Study: EMS less likely to bring elderly to trauma centers

For reasons that aren't clear, it seems that emergency medical services workers may be substantially less likely to bring elderly trauma patients to a trauma center, according to findings from a new study. The study, which was written up for this month's Archives of Surgery issue, examined 10 years of data from Maryland's Ambulance Information System, identifying 26,565 patients meeting trauma criteria established by the American College of Surgeons. The researchers also surveyed EMS and trauma-center personnel between 2004 and 2006, after sharing the registry data with them.

The analysis concluded that of the 26,565 trauma patients, 49.9 percent of those older than 65 were undertriaged or not taken to a state-designated trauma center, as compared with 17.8 percent of younger patients. The analysis also concluded that a patient's being 65 or older was associated with a 52 percent reduction in the odds of their being taken to a trauma center.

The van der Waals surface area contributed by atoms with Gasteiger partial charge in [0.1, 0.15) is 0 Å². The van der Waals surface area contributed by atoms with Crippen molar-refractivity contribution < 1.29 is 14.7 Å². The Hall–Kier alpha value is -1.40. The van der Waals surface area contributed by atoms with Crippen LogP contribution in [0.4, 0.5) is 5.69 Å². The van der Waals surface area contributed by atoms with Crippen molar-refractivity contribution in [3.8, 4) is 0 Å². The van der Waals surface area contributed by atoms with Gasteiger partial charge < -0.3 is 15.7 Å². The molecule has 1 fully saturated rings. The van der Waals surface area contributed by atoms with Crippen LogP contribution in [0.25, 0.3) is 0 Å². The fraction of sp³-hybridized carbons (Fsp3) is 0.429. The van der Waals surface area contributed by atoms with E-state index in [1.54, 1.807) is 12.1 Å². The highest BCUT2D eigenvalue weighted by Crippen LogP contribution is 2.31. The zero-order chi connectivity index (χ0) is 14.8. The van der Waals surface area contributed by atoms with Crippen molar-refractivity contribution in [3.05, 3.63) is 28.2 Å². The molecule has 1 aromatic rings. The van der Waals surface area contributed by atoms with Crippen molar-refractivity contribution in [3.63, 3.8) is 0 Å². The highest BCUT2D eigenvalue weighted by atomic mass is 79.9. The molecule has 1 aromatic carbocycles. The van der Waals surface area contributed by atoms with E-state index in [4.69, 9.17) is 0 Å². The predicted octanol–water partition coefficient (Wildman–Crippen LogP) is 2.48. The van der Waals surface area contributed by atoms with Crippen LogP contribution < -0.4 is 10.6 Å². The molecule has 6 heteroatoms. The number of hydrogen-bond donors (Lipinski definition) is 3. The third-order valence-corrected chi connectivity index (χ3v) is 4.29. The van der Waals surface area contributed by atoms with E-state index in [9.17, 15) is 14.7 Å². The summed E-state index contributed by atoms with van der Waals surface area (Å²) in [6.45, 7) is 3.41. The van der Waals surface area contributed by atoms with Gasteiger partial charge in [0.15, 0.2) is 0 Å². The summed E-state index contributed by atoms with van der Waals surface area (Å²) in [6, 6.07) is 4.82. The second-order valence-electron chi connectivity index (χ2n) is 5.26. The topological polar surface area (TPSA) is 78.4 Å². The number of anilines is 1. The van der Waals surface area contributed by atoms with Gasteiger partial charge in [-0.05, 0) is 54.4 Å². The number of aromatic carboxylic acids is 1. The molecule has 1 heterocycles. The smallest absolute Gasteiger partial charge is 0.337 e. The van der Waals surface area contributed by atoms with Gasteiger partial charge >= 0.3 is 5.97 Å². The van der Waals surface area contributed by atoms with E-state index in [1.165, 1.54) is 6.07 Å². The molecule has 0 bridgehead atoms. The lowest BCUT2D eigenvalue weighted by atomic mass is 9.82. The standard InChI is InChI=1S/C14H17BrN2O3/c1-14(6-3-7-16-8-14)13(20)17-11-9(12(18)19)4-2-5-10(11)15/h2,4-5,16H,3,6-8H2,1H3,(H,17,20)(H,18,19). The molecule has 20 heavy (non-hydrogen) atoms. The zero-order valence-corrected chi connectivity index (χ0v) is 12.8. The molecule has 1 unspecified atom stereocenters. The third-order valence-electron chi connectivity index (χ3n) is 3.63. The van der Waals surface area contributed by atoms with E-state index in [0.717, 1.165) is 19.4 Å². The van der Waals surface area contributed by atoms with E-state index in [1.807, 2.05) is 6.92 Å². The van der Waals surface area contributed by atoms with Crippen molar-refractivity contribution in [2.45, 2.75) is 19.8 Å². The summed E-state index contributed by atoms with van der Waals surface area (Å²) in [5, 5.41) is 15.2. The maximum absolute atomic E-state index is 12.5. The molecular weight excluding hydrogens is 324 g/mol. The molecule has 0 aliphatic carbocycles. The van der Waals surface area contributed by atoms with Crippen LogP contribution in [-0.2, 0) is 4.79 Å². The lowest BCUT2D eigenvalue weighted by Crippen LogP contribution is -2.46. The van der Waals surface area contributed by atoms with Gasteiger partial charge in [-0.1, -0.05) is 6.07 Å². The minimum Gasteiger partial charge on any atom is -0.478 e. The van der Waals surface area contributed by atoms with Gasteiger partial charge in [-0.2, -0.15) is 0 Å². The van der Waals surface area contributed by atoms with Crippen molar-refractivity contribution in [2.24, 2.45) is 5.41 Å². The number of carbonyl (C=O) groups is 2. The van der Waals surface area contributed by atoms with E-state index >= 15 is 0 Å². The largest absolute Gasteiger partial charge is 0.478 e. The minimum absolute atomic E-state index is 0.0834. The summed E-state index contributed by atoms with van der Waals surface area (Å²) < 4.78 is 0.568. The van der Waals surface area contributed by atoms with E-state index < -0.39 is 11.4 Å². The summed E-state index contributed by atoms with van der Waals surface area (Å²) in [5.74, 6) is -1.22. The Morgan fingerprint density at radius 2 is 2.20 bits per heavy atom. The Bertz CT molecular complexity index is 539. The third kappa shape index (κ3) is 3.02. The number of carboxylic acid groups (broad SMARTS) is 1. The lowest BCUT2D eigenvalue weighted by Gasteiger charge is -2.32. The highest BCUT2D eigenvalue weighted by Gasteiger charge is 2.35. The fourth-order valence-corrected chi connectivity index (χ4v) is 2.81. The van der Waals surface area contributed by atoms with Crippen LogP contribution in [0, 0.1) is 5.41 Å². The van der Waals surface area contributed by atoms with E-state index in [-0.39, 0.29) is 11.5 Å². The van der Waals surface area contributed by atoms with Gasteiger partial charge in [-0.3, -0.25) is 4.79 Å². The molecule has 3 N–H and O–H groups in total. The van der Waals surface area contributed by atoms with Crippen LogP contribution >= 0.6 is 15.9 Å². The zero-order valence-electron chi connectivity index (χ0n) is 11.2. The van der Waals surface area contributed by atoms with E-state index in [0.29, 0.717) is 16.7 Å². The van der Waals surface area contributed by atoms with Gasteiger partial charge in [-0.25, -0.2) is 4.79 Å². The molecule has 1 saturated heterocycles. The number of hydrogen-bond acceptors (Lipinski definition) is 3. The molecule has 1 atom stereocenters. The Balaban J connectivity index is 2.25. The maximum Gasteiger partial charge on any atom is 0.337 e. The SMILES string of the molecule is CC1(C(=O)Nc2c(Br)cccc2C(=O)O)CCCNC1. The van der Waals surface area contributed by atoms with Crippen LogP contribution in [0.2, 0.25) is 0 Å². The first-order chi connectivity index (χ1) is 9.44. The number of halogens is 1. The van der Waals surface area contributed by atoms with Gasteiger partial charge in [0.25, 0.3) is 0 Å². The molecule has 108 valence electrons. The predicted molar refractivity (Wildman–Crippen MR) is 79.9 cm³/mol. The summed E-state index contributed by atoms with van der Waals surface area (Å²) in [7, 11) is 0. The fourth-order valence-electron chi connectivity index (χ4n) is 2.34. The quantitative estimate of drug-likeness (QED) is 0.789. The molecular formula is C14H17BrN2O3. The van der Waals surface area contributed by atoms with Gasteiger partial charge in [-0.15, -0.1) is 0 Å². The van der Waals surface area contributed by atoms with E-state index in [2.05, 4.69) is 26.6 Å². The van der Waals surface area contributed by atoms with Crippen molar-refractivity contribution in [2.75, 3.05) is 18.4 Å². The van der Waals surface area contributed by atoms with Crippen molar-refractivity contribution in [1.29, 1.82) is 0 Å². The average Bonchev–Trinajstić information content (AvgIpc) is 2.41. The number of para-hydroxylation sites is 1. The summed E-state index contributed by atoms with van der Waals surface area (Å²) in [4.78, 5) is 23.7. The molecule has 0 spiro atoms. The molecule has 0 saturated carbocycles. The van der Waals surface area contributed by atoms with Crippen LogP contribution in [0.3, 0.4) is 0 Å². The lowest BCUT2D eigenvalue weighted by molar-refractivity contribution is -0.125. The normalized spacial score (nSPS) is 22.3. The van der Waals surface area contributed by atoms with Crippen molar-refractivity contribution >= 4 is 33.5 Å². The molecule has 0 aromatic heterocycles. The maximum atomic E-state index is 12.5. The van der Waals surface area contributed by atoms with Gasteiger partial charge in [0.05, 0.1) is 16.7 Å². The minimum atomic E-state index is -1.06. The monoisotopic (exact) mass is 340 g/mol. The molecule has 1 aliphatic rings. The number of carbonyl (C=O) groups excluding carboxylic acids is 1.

To learn more about the study:
- read this Modern Healthcare piece (reg. req.)

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